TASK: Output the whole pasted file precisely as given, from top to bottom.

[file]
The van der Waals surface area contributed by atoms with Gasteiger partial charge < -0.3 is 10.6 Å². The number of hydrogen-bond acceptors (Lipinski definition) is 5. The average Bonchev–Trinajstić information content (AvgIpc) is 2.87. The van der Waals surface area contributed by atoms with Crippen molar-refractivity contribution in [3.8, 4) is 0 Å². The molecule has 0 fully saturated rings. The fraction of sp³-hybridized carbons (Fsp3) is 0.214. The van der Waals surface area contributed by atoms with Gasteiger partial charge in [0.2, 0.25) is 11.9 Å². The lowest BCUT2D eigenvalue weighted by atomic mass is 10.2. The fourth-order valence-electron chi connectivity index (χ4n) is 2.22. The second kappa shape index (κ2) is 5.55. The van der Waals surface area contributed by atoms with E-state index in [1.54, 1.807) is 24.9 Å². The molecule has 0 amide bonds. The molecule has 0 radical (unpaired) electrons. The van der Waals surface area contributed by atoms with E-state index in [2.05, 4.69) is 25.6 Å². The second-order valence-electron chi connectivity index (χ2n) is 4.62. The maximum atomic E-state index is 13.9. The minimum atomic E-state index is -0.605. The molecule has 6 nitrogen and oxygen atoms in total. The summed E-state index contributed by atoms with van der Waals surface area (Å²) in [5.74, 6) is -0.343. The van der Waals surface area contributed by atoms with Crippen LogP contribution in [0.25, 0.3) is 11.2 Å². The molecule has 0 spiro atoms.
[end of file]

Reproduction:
The van der Waals surface area contributed by atoms with Gasteiger partial charge < -0.3 is 10.6 Å². The number of hydrogen-bond acceptors (Lipinski definition) is 5. The average Bonchev–Trinajstić information content (AvgIpc) is 2.87. The van der Waals surface area contributed by atoms with Crippen molar-refractivity contribution in [3.8, 4) is 0 Å². The molecule has 0 fully saturated rings. The fraction of sp³-hybridized carbons (Fsp3) is 0.214. The van der Waals surface area contributed by atoms with Gasteiger partial charge in [0.2, 0.25) is 11.9 Å². The lowest BCUT2D eigenvalue weighted by atomic mass is 10.2. The fourth-order valence-electron chi connectivity index (χ4n) is 2.22. The second kappa shape index (κ2) is 5.55. The van der Waals surface area contributed by atoms with E-state index in [1.54, 1.807) is 24.9 Å². The molecule has 0 amide bonds. The molecule has 0 radical (unpaired) electrons. The van der Waals surface area contributed by atoms with E-state index in [2.05, 4.69) is 25.6 Å². The second-order valence-electron chi connectivity index (χ2n) is 4.62. The maximum atomic E-state index is 13.9. The minimum atomic E-state index is -0.605. The molecule has 6 nitrogen and oxygen atoms in total. The summed E-state index contributed by atoms with van der Waals surface area (Å²) in [5.74, 6) is -0.343. The van der Waals surface area contributed by atoms with Crippen LogP contribution in [0.25, 0.3) is 11.2 Å². The molecule has 0 spiro atoms.